It is also important to understand the impact of nonlinear absorption on the effective permittivity (*ε*) and permeability (*μ*) of the metamaterial, as *ε* and *μ* are often used to obtain unique properties such as negative refraction^{43} and perfect reflection^{44}. The calculated real parts of *ε* and *μ*, shown in Fig. 6, were obtained using *S*-parameter inversion, assuming a layer thickness of 1.24 *μ*m. At low intensities, shown as the blue line in Fig. 6(a), we see a strong resonance in *μ* near 1.2 *μ*m, which arises from the magnetic resonance. The weaker resonance near 0.95 *μ*m is the anti-resonance associated with the strong electric resonance at that wavelength, clearly seen in Fig. 6(b) for the permittivity. We also find a strong anti-resonance in *ε* at 1.1 *μ*m, which arises from the magnetic resonance at 1.2 *μ*m. These anti-resonances are an artifact of *S*-parameter retrieval that arises from approximating a Bloch wave by a plane wave^{45}. In the resonance regions, either *ε* or *μ* is negative, resulting in single-negative regions and high reflectivity, as shown in Fig. 3(a). As the intensity increases to 1MW/cm^{2} and 3MW/cm^{2}, we find that the magnetic resonance, near 1.2 *μ*m in Fig. 6(a), begins to dampen while the electric resonance, near 1 *μ*m in Fig. 6(b), is largely unchanged. Only when the intensity exceeds 3MW/cm^{2} does the electric resonance begin to dampen. For 5MW/cm^{2}, both resonances are completely dampened. As the resonance in the real part of *ε* and *μ* broadens, the corresponding imaginary parts of *ε* and *μ* (not shown) also broaden, as per the Kramer-Kronig relationship, which results in broader-band absorption with increasing intensity, as shown in Fig. 3(b).

In summary, we developed a self-consistent full-wave model to study the effects of two-photon absorption and photo-induced free-carrier absorption on the effective parameters and optical properties of a dielectric metamaterial operating in the near infrared spectral band. As expected, we find that nonlinear absorption leads to damping of the electric and magnetic Mie resonances at high intensities, with an onset around 1MW/cm^{2} for continuous wave illumination. The resonances are almost completely dampened for intensities around 5MW/cm^{2}. Surprisingly, we find that the nonlinear absorption at the magnetic resonance is larger than at the electric resonance, despite the electric field being more concentrated at the electric resonance. We find this is because the free-carrier absorption cross section is considerably larger at the longer wavelengths near the magnetic resonance. We also find that the metamaterial provides absorption comparable to a homogeneous layer of the same thickness at approximately 30 times less intensity. The lower threshold intensity and smaller footprint for nonlinear absorption have implications on the use of dielectric metamaterials for nonlinear applications such as optical limiting, higher harmonic generation, and ultrafast modulation.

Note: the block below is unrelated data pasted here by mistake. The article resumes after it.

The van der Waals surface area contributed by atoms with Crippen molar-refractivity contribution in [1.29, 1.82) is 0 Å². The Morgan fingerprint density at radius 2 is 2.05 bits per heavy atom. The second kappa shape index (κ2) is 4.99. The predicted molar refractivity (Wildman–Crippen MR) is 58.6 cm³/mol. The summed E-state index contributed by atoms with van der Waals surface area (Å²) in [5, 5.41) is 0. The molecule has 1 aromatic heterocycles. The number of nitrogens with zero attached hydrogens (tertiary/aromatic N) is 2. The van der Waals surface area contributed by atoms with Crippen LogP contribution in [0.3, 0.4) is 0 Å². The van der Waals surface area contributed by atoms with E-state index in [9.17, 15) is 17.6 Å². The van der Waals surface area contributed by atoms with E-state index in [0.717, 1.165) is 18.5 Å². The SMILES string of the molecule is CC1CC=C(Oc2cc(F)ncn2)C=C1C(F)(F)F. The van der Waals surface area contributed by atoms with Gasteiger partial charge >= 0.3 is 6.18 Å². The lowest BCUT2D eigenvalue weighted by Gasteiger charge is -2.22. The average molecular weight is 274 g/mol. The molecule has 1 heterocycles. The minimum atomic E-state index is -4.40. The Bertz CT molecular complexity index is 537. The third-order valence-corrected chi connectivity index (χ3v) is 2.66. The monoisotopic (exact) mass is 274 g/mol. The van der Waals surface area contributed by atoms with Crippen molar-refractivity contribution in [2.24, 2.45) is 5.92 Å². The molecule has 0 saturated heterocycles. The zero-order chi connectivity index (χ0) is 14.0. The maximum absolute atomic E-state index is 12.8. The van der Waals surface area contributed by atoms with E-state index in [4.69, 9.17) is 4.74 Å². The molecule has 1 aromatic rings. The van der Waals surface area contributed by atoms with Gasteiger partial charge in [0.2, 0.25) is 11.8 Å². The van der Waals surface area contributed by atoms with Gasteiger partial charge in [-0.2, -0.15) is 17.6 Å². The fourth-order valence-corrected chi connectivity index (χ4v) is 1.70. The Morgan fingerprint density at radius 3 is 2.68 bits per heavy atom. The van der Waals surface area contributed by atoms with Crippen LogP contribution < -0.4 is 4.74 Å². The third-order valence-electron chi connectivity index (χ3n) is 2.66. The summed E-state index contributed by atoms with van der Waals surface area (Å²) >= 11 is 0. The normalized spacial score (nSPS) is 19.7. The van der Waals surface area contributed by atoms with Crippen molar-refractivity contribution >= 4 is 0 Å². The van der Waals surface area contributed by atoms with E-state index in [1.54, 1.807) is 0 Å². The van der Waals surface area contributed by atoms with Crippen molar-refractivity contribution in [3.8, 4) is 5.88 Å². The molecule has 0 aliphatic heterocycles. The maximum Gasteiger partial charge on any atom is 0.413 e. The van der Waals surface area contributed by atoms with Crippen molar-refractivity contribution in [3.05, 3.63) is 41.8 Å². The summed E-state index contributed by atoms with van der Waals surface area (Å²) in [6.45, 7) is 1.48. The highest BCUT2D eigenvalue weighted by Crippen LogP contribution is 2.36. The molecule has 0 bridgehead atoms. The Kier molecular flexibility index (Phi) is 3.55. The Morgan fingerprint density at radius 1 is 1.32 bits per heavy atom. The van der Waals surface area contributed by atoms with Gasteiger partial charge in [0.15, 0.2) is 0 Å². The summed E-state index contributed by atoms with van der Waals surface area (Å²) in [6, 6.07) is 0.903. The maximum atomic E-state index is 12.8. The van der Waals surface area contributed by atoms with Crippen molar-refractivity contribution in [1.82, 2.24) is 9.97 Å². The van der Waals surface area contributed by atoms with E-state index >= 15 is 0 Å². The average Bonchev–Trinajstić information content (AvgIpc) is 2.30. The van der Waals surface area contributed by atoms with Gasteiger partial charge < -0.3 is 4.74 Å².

This work was funded by the Office of Naval Research (ONR) through Contract No. N00014-16-C-1023.

Author Contributions

B.S. and S.K. developed the nonlinear full-wave model. B.S. and L.Z. performed the simulations. B.S. wrote the manuscript. All authors reviewed the manuscript.

The authors declare that they have no competing interests.

**Publisher's note:** Springer Nature remains neutral with regard to jurisdictional claims in published maps and institutional affiliations.